Makedonski Telekom’s commitment towards the wellbeing and success of its employees has been rightfully recognised in recent times, most notably by the Triple S Group’s anonymous survey of the best employers in Macedonia. The results of the survey, whose participants include employees from the cream of the crop of Macedonian business, identified the company as the Best Employer for 2011, in the category of companies with over 500 employees.

In order to achieve its aims of being recognised universally as a highly esteemed service company, Makedonski Telekom has developed a new company strategy incorporating three main messages, “Sustain-Transform-Innovate”. This strategy is very much aligned with that of Deutsche Telekom, which is “Fix-Transform-Innovate”.

Customers and their demands, as well as market movements, are the main drivers of the changes that have been made to the company’s strategy. In a market that is continuously evolving and highly competitive, both private and business customers are increasingly seeking an all-in-one service that provides them with constant access to information via various different devices and platforms.

“The company is continually looking for opportunities to modernise, invest and diversify to provide new income streams as traditional fixed streams become less relevant,” Szasz continues. At the forefront of the industry today are themes including IPTV technologies, implementing 3G networks and platforms. The evolution of Macedonia’s communication network and the introduction of new services is clearly the primary focus of the company. Of critical importance is the implementation of the “fiber to the home” project. This involves the construction of a significantly faster telecommunications network, providing speeds of up to 100 Mbps to every home.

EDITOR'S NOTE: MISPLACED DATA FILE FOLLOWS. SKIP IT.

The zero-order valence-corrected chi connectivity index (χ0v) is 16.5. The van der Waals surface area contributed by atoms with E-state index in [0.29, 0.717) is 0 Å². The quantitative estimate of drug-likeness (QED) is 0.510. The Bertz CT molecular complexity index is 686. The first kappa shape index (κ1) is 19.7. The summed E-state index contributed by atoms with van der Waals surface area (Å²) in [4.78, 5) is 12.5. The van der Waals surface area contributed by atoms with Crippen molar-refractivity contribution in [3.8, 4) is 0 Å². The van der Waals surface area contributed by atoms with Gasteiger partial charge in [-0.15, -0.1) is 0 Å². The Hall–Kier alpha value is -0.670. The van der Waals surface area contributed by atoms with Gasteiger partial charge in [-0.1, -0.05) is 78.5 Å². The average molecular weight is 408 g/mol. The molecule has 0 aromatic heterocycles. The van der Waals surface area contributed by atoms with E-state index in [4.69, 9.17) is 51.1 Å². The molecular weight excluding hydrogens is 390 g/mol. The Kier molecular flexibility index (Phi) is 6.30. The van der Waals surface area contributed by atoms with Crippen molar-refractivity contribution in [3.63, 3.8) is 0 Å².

Makedonski Telekom is a company that is seen as leading the way in the region in terms of the many technological advances being worked on at present. Furthermore, through a mix of local implementation, strong relationships with maintenance service providers and the know-how and support Deutsche Telekom is able to offer, the company has built itself a long, proven track record of handling vital telecommunications projects.

Future prospects for the company revolve around exploring the opportunity to expand into other sectors of the industry. These include media advertising, e-payment and mobile payment services and the launching, and hosting, of cloud computing solutions. “Wherever business may take it,” Szasz concludes, “Makedonski Telekom’s immediate focus will remain primarily on the local market. Nevertheless, while there are no direct plans to expand regionally at this time, market conditions strongly hint that even-greater opportunities for cooperation with other European telecoms providers lie ahead.”

Written by Will Daynes, research by David Brogan